[Marxism] Can Technology Bring on a World Wide Social Revolution? (Marx answer)

Manuel Barrera mtomas3 at hotmail.com
Thu Aug 19 08:03:06 MDT 2010


I don't believe there is anything in what Marx or any other true revolutionist has or would say that circumvents the organization and mobilization of the working masses to achieve working class ownership, control, and power over the means of production toward building a communist society. Every means of communication and technical progress that facilitates both the lives and, most importantly, the strategic aims and needs of working class power are, of course, useful, necessary, and desirable. One only needs to see the fight going regarding "net neutrality" to understand that technical progress--whether information technology, machine, biological, or otherwise--involves  every struggle for humanity's control over our lives and the struggle for working class power. That proposition has never changed since the inception of capitalism whether workers had looms, teacher had blackboards, or children have cell phones. We may all marvel, or at least breath a sigh of relief, for the ease in our lives that technology has brought. But, That Can Never Allow Us To Believe That Change in Class Relations In Which Capital Is Buried Once and For All Will Happen Just Because We Now Have Laptops To Organize Our Struggles Against the Capitalist Class. Or, did you forget with whom Bill Gates, Steve Jobs, and the host of technology entrepreneurs stand?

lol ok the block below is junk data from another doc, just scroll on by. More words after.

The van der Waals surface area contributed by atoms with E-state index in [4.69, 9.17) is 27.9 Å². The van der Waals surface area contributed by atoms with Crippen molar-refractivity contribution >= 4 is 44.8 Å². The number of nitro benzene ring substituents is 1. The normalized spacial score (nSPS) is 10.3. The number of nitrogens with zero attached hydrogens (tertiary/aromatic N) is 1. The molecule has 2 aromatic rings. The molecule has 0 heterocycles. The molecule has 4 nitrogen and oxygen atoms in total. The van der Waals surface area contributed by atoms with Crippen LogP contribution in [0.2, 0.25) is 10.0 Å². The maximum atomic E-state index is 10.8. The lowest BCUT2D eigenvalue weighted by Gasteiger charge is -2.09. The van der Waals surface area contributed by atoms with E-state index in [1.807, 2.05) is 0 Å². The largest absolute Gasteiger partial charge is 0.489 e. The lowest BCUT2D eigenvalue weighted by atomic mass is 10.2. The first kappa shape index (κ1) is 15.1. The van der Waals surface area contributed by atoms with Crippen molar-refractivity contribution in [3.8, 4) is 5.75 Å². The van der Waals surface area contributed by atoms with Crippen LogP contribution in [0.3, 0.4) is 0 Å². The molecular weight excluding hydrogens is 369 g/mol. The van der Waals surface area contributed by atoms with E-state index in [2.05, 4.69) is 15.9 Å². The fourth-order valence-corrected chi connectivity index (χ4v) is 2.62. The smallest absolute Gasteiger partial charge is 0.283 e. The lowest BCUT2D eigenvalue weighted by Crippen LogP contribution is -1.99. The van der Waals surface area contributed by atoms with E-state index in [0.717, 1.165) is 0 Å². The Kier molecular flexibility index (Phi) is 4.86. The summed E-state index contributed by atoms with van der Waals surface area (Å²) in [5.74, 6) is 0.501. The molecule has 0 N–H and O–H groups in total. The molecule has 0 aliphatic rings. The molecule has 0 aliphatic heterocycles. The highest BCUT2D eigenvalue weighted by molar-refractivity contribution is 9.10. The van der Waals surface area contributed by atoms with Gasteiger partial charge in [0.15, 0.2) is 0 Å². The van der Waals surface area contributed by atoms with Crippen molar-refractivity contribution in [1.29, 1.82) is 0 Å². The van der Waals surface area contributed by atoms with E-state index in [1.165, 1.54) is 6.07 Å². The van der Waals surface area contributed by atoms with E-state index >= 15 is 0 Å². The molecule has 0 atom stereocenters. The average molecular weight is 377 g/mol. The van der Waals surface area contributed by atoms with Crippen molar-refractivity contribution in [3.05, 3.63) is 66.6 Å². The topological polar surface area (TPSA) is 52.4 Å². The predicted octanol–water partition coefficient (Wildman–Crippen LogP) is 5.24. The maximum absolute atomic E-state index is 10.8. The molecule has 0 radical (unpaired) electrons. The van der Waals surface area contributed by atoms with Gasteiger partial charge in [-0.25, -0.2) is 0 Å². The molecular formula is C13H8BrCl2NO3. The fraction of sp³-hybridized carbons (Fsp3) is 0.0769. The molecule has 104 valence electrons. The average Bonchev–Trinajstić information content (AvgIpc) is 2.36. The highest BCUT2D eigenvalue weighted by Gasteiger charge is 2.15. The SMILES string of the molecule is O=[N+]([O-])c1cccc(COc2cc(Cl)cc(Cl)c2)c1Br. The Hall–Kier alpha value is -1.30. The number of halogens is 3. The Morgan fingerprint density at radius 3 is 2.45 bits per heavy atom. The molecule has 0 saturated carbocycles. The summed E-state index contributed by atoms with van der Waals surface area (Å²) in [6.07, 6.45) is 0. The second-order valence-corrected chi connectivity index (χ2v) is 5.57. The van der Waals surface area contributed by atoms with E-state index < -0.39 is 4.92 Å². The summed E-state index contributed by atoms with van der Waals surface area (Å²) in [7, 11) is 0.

No, Technology Will Not Bring on World Wide Social Revolution. Facilitate It? Perhaps or Perhaps Not; It's Always Up To Us.

Manuel
 




> From: Waistline2 at aol.com
> Date: Thu, 19 Aug 2010 07:31:30 -0400
> Subject: [Marxism] Can Technology Bring on a World Wide Social Revolution?	(Marx answer)
> To: mtomas3 at hotmail.com
> 
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> 
> Question: Can Technology Bring on a World Wide Social Revolution? 
>  
> Answer: No. Manuel 
>  
> 
> Karl Marx answer: Yes. 
>  
> Karl Marx explanation: 
>  
> 5). at a certain stage of their development, 
> 6). the material  productive forces of society 
> 7). come into conflict with the existing  relations of production or - 
> (this merely expresses the same thing in legal  terms) with the property 
> relations within the framework of which they have  operated up until then. 
> 8). from forms of development of the productive  forces 
> 9). these relations turn into their fetters. 
> 10). Then begins an  epoch of social revolution. 
> 11). the changes in the economic foundation lead  sooner or later to the 
> transformation of the whole immense superstructure. 
>  
> 12). In studying such transformations it is always necessary to distinguish 
>  between the material transformation of the economic conditions of 
> production,  which can be determined with the precision of natural science, and the 
> legal,  political, religious, artistic or philosophic - in short, 
> ideological forms in  which men become conscious of this conflict and fight it out. 
> Just as one does  not judge an individual by what he thinks about himself, so